10 and 11. Mr. Arthur Duckworth
asked the Secretary of State for Air (1) the average length of time that elapses between the accepted enlistment of men with the R A.F. and their final call-up for service;
(2) whether his attention has been called to the case of Victor Crane, of Brandon, Oakfield Road, Shrewsbury, who was accepted for enlistment in the R.A.F. in February, 1943, and was still waiting to be called up for service at the time of his death in March, 1944; and whether steps will be taken to curtail this waiting period in future cases or, alternatively, to release enlisted men for service in other branches of the Armed Farces.
§ The Secretary of State for Air (Sir Archibald Sinclair)
In view of the length of the answer, I will circulate it in the OFFICIAL REPORT.
§ Following is the reply:
§ The average length of time that elapses between the enlistment of men into the Royal Air Force and their final call-up for service depends on the nature of the duties for which they have enlisted. This period of deferment is, and always has been, short for men accepted by the Royal Air Force for ground duties. In the case of volunteers accepted for aircrew training, however, it is essential to have available a considerable reserve of suitable young men who can be called into training as required.
§ Developments in the war situation, particularly our increasing air superiority over the enemy, have changed the nature of our aircrew requirements, with the result that the calling-up of volunteers for pilots, navigators and air bombers has had to be deferred for longer periods than for other categories who were accepted at the same time. A prolonged delay in the use of young and highly qualified personnel could not be justified at the present time, particularly as early opportunities are available for their employment in other aircrew categories, e.g. as air gunners, wireless operators and flight engineers.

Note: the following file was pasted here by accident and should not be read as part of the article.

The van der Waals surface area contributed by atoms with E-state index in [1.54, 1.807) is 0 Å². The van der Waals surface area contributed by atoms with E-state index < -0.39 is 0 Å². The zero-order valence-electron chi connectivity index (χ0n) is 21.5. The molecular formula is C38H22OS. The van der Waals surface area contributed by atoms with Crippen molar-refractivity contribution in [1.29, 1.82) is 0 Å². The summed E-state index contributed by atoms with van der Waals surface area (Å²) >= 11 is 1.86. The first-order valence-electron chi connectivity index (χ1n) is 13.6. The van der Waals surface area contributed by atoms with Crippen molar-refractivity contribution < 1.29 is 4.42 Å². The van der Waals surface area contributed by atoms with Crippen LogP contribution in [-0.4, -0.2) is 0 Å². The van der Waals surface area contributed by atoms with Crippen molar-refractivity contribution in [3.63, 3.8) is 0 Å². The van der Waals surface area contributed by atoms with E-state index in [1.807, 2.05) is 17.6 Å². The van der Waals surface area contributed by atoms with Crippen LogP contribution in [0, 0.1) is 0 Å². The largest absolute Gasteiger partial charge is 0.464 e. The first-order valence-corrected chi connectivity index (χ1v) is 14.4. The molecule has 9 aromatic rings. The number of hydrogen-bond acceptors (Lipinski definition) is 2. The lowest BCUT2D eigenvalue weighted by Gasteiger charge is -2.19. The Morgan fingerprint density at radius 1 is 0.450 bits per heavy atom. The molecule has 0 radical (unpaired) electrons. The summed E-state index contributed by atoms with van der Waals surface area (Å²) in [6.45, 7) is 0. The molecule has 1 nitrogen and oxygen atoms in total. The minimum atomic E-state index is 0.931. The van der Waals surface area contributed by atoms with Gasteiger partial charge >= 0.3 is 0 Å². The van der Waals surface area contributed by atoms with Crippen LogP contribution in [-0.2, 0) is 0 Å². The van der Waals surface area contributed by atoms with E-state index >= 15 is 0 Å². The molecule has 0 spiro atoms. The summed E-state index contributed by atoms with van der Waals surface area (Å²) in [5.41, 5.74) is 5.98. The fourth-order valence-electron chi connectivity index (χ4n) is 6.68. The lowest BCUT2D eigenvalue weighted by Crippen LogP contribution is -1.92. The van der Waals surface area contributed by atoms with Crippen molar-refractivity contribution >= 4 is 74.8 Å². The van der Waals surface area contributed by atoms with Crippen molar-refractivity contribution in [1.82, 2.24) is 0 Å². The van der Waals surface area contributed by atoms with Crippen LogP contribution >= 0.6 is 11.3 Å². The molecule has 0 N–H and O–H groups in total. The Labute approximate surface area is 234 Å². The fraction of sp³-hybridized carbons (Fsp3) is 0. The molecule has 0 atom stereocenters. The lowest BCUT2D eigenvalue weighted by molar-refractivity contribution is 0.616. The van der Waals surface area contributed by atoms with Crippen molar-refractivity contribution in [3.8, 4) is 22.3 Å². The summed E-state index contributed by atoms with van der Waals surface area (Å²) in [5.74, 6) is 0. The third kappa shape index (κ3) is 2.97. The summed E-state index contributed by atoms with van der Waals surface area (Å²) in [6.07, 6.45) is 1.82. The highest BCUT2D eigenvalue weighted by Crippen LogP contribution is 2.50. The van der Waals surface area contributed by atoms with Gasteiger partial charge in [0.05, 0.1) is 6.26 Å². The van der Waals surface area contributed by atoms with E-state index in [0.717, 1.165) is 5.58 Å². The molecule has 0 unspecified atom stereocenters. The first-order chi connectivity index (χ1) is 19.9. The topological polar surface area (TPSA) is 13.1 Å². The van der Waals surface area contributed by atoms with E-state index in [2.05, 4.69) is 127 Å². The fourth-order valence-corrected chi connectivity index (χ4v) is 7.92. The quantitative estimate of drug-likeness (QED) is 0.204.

§ Special steps have in consequence now been taken with the aim of providing that all aircrew volunteers for service with the Royal Air Force will be subject to 183 approximately the same period of deferment, and endeavours will be made to keep it to the shortest period which is consistent with the maintenance of a reserve of volunteers adequate to ensure an even flow into training. As from 1st April, 1944, aircrew volunteers will, notwithstanding any provisional classification which they may have been given on enlistment, enter training on a common footing; they will then be given an opportunity to compete on their merits for their position in aircrew, and their classification to category will depend on their demonstrated suitability and the operational needs of the Service. As a result of this now procedure, it is expected that it will be possible, in the next few months, to absorb into aircrew training most of those who are available and have been waiting for any considerable period on the deferred list.
§ As regards Question No. 11, I am aware of the circumstances of this unfortunate case. The volunteer in question was awaiting recall. This had not been overlooked but had been deferred for the general reason which I have indicated.